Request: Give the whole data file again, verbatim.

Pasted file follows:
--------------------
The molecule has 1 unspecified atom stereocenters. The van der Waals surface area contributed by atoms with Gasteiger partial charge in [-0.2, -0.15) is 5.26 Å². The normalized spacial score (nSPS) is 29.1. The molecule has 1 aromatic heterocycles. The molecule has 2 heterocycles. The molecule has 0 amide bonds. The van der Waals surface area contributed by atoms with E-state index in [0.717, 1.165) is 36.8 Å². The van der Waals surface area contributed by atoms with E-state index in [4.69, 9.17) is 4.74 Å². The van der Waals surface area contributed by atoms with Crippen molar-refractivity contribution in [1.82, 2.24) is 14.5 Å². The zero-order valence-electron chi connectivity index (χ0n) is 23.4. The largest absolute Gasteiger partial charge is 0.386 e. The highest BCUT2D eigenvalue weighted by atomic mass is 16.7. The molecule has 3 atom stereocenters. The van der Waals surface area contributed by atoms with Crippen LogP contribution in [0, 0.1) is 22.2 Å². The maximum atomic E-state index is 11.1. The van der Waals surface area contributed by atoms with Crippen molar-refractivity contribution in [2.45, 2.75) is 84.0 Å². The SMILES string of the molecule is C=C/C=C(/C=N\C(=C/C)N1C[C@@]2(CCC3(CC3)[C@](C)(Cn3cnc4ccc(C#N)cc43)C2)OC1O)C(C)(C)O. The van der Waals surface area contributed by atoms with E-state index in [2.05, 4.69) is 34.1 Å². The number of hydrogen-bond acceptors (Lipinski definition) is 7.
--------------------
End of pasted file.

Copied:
The molecule has 1 unspecified atom stereocenters. The van der Waals surface area contributed by atoms with Gasteiger partial charge in [-0.2, -0.15) is 5.26 Å². The normalized spacial score (nSPS) is 29.1. The molecule has 1 aromatic heterocycles. The molecule has 2 heterocycles. The molecule has 0 amide bonds. The van der Waals surface area contributed by atoms with E-state index in [0.717, 1.165) is 36.8 Å². The van der Waals surface area contributed by atoms with E-state index in [4.69, 9.17) is 4.74 Å². The van der Waals surface area contributed by atoms with Crippen molar-refractivity contribution in [1.82, 2.24) is 14.5 Å². The zero-order valence-electron chi connectivity index (χ0n) is 23.4. The largest absolute Gasteiger partial charge is 0.386 e. The highest BCUT2D eigenvalue weighted by atomic mass is 16.7. The molecule has 3 atom stereocenters. The van der Waals surface area contributed by atoms with Crippen LogP contribution in [0, 0.1) is 22.2 Å². The maximum atomic E-state index is 11.1. The van der Waals surface area contributed by atoms with Crippen molar-refractivity contribution in [2.45, 2.75) is 84.0 Å². The SMILES string of the molecule is C=C/C=C(/C=N\C(=C/C)N1C[C@@]2(CCC3(CC3)[C@](C)(Cn3cnc4ccc(C#N)cc43)C2)OC1O)C(C)(C)O. The van der Waals surface area contributed by atoms with E-state index in [2.05, 4.69) is 34.1 Å². The number of hydrogen-bond acceptors (Lipinski definition) is 7.